Falls the cause of 75% of injury hospitalisations for older people

Morgan Liotta

19/09/2019 2:42:18 PM

An estimated 125,021 people aged 65 and over were hospitalised due to falls in 2016–17.

Older woman after fall
Women aged 65 and over accounted for 65% of all fall-related hospitalisations.

The Australian Institute of Health and Welfare’s (AIHW) Trends in hospitalised injury due to falls in older people 2007–08 to 2016–17 identified that 2016–17 rates of fall-related injury in people aged 65 and over increased by 2% for women and 3% for men since 2007–08.
An estimated 125,021 people aged 65 and over were hospitalised due to falls in 2016–17, attributing to three-quarters of all hospitalisations for this age group.
Injuries to the head (26%), and hip and thigh (22%) were the most common, with rates of head injury particularly high in those aged 85 and over.
Head injuries also more than doubled between 2007–08 and 2016–17 for men and women, from 469 (men) and 477 (women) per 100,000, to 832 (men) and 865 (women) per 100,000.
Fall-related injuries accounted for one in every eight days spent in hospital by a person aged 65 and over in 2016–17, with the average length of stay following a fall around 10 days.
The overall rate of fall cases was higher for women across all older age groups, and women accounted for 65% of all fall-related hospitalisations.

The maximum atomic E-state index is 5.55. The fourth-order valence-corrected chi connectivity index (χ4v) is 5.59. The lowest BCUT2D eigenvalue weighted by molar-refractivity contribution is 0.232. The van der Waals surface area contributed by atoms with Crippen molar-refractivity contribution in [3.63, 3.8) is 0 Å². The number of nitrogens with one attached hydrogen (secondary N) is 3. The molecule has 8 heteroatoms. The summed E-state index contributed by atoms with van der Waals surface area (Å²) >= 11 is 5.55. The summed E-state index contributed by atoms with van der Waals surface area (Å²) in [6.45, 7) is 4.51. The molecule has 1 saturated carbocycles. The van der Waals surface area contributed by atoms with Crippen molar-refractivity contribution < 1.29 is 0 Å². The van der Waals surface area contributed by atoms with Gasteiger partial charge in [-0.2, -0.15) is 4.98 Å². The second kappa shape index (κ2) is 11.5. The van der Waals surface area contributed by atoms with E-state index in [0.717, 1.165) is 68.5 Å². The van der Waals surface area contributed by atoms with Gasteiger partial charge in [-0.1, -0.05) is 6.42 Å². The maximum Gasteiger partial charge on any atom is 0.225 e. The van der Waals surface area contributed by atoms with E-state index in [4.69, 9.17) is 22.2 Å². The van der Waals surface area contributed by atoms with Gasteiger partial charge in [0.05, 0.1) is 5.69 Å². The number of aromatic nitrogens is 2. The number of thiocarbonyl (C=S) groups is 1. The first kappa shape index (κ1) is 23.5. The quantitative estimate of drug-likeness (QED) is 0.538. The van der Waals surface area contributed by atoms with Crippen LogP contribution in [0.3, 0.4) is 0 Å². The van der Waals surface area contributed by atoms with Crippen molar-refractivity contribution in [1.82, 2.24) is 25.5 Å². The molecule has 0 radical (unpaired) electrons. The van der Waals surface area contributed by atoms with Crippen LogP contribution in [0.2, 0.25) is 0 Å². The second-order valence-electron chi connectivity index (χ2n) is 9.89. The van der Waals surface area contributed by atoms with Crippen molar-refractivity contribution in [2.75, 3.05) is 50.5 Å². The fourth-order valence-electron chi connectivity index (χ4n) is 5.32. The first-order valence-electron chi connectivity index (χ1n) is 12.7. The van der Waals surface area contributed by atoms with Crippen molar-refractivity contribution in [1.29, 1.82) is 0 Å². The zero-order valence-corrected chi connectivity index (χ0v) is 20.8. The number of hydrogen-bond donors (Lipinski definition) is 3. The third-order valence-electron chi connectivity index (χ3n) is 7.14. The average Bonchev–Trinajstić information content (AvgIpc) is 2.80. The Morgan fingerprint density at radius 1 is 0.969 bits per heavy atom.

The AIHW report also shows that 51% of hospitalised falls in 2016–17 occurred in the home, 21% in a residential aged care facility (RACF) and 13% in other places. The place of occurrence was ‘not specified or not reported’ for 14% of cases.
Around 85% of fall-related injury cases in 2016–17 were recorded as having occurred in either the home or in residential aged care.
‘Falls are common among older people and can result in fractures, head injuries, other serious injuries and even death,’ Professor James Harrison, from the AIHW National Injury Surveillance Unit at Flinders University, said in a statement.
In 2016–17, the most common causes of fall-related injuries for those aged 65 and over were:

  • falls on the same level from slipping, tripping and stumbling (34%)
  • falls from household objects, such as beds, chairs, stairs and steps (15% combined).
The RACGP’s Medical care of older persons in residential aged care facilities (Silver Book) states that falls are a marker of increased frailty in older people and frequently occur in RACFs.
Causes of falls in older people are frequently multifactorial and require ‘a multidisciplinary approach to intervention’, the Silver Book recommends, with key interventions including: Professor Harrison agrees that exercise and nutrition are important components in managing risks, considering falls in this age group are ‘strongly associated’ with weak muscles and bones.
‘Keeping physically fit and active is important for all ages,’ he told newsGP.
‘Australians are now living longer, and with an ageing population, one of things we have to grapple with [is the fact that] incorporating physical activity from a young age and encouraging it in older age is important to help reduce falls, with an emphasis on strength and balance.
‘We can’t slow down the chronological process of ageing, but we can help prevent things like osteoporosis through good nutrition and exercise.’
The updated edition of the Silver Book is due for release in October.

fall prevention frailty hospital presentations older people Silver Book

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